1 Department of Chemical and Biochemical Engineering, Technical University of Denmark2 Ecosystems Programme, Department of Chemical and Biochemical Engineering, Technical University of Denmark3 Laboratoire des Sciences de Climat et de l’Environnement4 University of Copenhagen5 Montana State University6 Humboldt-Universität zu Berlin7 Max Planck Institute8 Université de Toulouse9 Johann Heinrich von Thünen-Institute10 University of Klagenfurt11 Research Group on Plant and Vegetation Ecology12 Dresden University of Technology13 Woods Hole Research Center14 National Institute for Agronomic Research15 University of Göttingen16 Northern Arizona University17 Potsdam Institute for Climate Impact Research18 Finnish Meteorological Institute19 Université Catholique de Louvain20 Alterra Green World Research21 United States Department of Agriculture22 Department of Environmental Engineering, Technical University of Denmark23 Aveiro University24 CEFE-CNRS25 UFZ Helmholtz Zentrum für Umweltforschung, Leipzig26 University of Nebraska27 Russian Academy of Sciences28 German Research Centre for Geosciences29 Vrije Universiteit Amsterdam30 Montana State University31 Finnish Meteorological Institute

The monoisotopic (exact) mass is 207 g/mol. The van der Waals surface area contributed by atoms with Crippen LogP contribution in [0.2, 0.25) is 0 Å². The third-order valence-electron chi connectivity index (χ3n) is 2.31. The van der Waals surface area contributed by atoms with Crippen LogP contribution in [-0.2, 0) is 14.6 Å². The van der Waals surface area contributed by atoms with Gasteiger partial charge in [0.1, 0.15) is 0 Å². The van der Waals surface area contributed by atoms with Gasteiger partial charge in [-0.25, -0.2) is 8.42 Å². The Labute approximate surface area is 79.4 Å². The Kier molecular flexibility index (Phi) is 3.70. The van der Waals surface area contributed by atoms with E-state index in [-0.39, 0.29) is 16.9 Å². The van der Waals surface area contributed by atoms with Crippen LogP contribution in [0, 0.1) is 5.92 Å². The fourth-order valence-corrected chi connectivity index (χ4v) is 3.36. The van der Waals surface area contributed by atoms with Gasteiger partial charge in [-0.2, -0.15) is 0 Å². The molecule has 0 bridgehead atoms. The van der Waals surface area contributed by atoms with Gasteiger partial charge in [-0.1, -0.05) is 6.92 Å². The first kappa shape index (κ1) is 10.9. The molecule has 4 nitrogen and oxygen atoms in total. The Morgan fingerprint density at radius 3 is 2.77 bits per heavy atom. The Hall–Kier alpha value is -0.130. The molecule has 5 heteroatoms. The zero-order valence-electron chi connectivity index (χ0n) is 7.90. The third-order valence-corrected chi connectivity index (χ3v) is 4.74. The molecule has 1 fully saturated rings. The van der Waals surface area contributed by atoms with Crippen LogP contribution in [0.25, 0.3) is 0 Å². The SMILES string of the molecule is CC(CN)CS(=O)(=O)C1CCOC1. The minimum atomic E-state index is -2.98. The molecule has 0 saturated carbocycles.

Anthropogenic changes to land cover (LCC) remain common, but continuing land scarcity promotes the widespread intensification of land management changes (LMC) to better satisfy societal demand for food, fibre, fuel and shelter1. The biophysical effects of LCC on surface climate are largely understood2-5, particularly for the boreal6 and tropical zones7, but fewer studies have investigated the biophysical consequences of LMC; that is, anthropogenic modification without a change in land cover type. Harmonized analysis of ground measurements and remote sensing observations of both LCC and LMC revealed that, in the temperate zone, potential surface cooling from increased albedo is typically offset by warming from decreased sensible heat fluxes, with the net effect being a warming of the surface. Temperature changes from LMC and LCC were of the same magnitude, and averaged 2 K at the vegetation surface and were estimated at 1.7 K in the planetary boundary layer. Given the spatial extent of land management (42-58% of the land surface) this calls for increasing the efforts to integrate land management in Earth System Science to better take into account the human impact on the climate8.
Nature Climate Change, 2014, Vol 4, Issue 5, p. 389-393